Higher exposures to the pollutants were linked to more significant changes in the structure
Researchers have found that people exposed to even low levels of air pollution can have changes in the structure of the heart, similar to those seen in the early stages of heart failure.
For every one extra microgram per cubic metre of PM2.5 -- small particles of air pollution -- and for every 10 extra microgram per cubic metre of nitrogen dioxide (NO2), the heart enlarges by approximately 1 per cent, showed the findings of the Britain-based study.
“Although our study was observational and hasn’t yet shown a causal link, we saw significant changes in the heart, even at relatively low levels of air pollution exposure,” said one of the researchers Nay Aung from Queen Mary University of London.
For the study, the researchers looked at data from around 4,000 participants in the UK Biobank study, where volunteers provided a range of personal information, including their lifestyles, health record and details on where they have lived.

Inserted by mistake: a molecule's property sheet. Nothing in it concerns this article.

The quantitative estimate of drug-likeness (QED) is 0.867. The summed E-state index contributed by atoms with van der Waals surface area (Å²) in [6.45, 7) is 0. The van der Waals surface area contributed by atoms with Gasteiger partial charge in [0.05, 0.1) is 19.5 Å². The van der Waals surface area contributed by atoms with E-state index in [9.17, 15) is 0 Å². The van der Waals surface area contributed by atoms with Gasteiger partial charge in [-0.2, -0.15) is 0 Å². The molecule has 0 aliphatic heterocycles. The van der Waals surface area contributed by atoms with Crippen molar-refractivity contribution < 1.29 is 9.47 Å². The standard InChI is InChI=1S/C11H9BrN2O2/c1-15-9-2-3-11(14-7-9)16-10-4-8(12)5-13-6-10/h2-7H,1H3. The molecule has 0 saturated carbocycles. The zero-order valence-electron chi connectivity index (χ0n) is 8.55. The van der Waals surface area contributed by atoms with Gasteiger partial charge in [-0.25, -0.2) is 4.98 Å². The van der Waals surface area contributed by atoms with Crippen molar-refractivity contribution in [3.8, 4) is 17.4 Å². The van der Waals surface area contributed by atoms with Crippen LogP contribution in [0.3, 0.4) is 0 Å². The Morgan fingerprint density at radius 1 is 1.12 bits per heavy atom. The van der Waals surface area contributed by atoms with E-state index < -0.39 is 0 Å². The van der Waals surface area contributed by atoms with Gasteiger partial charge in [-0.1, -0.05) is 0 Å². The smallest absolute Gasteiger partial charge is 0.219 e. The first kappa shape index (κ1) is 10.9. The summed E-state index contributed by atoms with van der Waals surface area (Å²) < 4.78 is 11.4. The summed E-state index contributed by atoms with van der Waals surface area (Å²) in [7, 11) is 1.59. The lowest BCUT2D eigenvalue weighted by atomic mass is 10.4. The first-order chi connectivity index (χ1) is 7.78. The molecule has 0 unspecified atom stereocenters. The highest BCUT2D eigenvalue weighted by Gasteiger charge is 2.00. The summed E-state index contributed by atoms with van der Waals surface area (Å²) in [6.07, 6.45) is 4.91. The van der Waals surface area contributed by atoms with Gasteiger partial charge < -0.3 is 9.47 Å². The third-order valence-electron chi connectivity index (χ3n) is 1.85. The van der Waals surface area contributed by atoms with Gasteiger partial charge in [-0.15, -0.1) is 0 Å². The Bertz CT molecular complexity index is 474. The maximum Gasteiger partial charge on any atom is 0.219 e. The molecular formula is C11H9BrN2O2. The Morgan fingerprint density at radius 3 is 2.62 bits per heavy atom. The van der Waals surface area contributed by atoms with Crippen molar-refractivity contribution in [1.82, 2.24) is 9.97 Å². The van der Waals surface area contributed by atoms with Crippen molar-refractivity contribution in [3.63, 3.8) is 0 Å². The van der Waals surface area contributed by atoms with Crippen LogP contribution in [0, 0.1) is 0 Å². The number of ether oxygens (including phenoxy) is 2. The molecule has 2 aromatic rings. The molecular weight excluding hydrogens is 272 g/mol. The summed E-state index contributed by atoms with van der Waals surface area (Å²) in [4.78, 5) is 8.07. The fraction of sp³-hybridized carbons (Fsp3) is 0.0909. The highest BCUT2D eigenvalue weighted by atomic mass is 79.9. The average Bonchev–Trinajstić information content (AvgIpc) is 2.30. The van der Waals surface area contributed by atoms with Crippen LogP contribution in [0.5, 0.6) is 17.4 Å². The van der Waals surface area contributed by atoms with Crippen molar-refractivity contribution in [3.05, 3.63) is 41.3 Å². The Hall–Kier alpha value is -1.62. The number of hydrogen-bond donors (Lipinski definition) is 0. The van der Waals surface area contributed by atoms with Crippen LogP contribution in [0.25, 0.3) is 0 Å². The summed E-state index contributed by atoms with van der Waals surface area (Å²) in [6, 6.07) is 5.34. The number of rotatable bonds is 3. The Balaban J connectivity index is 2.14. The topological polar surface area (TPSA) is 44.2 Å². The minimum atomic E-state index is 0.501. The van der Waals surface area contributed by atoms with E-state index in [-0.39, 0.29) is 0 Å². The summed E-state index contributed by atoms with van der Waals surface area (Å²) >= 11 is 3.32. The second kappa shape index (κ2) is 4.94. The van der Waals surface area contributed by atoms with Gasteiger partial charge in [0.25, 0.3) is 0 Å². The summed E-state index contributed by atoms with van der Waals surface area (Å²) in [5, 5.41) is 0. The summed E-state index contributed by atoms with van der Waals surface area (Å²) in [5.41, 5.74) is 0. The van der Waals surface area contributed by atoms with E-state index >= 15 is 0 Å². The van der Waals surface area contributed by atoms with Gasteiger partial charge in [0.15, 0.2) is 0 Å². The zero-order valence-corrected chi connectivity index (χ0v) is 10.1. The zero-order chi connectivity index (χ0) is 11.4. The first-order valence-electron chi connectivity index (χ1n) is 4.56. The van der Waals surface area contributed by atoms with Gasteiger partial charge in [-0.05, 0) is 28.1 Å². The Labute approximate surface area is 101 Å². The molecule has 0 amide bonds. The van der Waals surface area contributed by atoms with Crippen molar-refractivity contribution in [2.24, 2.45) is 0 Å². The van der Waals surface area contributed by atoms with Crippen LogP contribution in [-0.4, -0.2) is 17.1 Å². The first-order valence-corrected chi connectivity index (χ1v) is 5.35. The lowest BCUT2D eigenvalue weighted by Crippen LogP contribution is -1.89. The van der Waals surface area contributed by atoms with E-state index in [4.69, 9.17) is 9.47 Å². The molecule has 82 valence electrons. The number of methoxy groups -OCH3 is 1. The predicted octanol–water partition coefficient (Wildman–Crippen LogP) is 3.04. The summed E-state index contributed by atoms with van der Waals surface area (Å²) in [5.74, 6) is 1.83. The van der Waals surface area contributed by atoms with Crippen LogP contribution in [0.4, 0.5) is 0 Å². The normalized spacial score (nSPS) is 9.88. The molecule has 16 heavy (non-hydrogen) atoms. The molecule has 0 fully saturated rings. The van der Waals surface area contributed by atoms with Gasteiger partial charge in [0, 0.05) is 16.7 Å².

Participants also had blood tests and health scans, and heart MRI (magnetic resonance imaging) was used to measure the size, weight and function of the participants’ hearts at fixed times. The team found a clear association between those who lived near loud, busy roads, and were exposed to nitrogen dioxide or PM2.5 and the development of larger right and left ventricles in the heart.
The ventricles are important pumping chambers in the heart and, although these participants were healthy and had no symptoms, similar heart remodelling is seen in the early stages of heart failure.
Higher exposures to the pollutants were linked to more significant changes in the structure of the heart, the findings showed.
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